Botanical: Cynara scolymus
Family: Compositae (daisy) - Asteraceae (aster)
Other common names: Garden Artichoke, Globe Artichoke, Vegetable of the Gods
The Globe Artichoke is much valued at the table as a nutritious vegetable, but it is also an important aid to digestion and has been used to reduce cholesterol levels, which may help diminish the risk for arteriosclerosis. Artichoke extracts are said to be helpful for kidney, gallbladder and liver insufficiency, postoperative anemia; and in some countries, Artichoke is considered a fine herbal aphrodisiac.
"it has the virtue of . . . provoking Venus
for both men and women;
for women making them more desirable,
and helping the men who are,
in these matters, rather tardy."
from The Book of Nature
Dr. Bartolomeo Boldo, 1576
The information presented herein by Herbal Extracts Plus is intended for educational purposes only. These statements have not been evaluated by the FDA and are not intended to diagnose, cure, treat or prevent disease. Individual results may vary, and before using any supplements, it is always advisable to consult with your own health care provider.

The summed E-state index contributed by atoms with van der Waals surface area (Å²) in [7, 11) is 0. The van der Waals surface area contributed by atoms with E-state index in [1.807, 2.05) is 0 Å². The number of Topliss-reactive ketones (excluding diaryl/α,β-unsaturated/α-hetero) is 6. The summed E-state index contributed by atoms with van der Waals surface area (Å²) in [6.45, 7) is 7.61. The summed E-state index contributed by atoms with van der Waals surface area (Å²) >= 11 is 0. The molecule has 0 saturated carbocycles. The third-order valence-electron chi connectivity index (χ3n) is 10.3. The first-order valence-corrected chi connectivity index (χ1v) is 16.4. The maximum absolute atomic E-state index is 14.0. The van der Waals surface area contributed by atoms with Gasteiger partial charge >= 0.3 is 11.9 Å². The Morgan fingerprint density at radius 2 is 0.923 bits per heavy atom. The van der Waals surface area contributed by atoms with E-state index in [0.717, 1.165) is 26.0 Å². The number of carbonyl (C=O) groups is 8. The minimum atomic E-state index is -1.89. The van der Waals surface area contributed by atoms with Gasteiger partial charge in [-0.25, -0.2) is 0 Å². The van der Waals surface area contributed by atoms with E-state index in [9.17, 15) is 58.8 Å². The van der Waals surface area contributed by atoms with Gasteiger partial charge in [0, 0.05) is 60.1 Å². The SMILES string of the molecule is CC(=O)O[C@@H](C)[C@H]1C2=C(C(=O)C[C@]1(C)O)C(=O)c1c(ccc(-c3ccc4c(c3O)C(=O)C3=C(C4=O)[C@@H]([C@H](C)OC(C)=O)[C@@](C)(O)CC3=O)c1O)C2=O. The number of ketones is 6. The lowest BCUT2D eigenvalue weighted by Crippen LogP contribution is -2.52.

The Globe Artichoke is a perennial, thistle-like plant that is native to, and widely cultivated in, the Mediterranean countries and adjoining parts of central Europe, but it appears to have it origins in parts of Asia. The Artichoke is a member of the daisy/aster family, and its tuberous root produces a stem that grows to a height of approximately five feet. It has a strong, erect stem and its large leaves are lobed and the edible flower bud is purple-green in color with scales or bracts that enclose it. It blooms from July to August. It is one of the world's oldest cultivated vegetables, grown by the Greeks and Romans at the height of their power and used for food and medicine. In ancient Greek mythology, the god Zeus was said to love the Globe Artichoke, which gave rise to its nickname "Vegetable of the Gods." In the first century A.D., Dioscorides recommended applying mashed roots on the body to sweeten offensive odors. Globe Artichokes were first cultivated in Naples around the middle of the fifteenth century, and are said to have been introduced to France by Catherine de Medici in the sixteenth century. During the same century, the Dutch introduced Artichokes to England, and the plants were then brought to the United States in the nineteenth century Louisiana by French immigrants and to California (where it is widely cultivated) by Spanish immigrants. The name appears to have originated with the Arabic words, ardi shauk, meaning "ground-thorn," via an Italian word, articiocco. The botanical specific is derived from the Greek word, skolymos, which means “thistle," describing the spines found on the bracts (they are not leaves) that enclose the flower heads forming the edible portion of the plant. The Artichoke is now widely cultivated in many places worldwide, but it is not easily grown, since it is exacting in its soil and climatic requirements and thrives in deep, rich, well-drained soil in sun. It requires good soil, regular watering and feeding, plus frost protection in winter. Its leaves, flower heads and root are used medicinally, and the leaves are cut just before flowering for use fresh or dried in liquid extracts, syrups and capsules. In recent years the Globe Artichoke has become important as a medicinal herb, following the discovery of its cynarin content. The French have long used Artichoke juice as a liver tonic, because of the herb's abilities to break down fat and improve bile flow. The Artichoke is highly valued as an epicurean delight: The unopened flower heads are boiled and eaten hot with sauce or melted butter, or cold with vinaigrette; the hearts are marinated, baked or fried. Artichoke leaves contain a wide number of active constituents, including 1- and 3-dicaffeoylquinic acid, 3-caffeoylquinic acids (including cynarin and cholorogenic acid), flavonoids (including luteolin and derivatives, such as glucosides), scolymoside and bitters (sesquiterpene lactones, including cynaropicrin), protein, amino acids, calcium, phosphorus, potassium, folic acid, vitamin C, niacin, thiamine, trace minerals and carotenoids .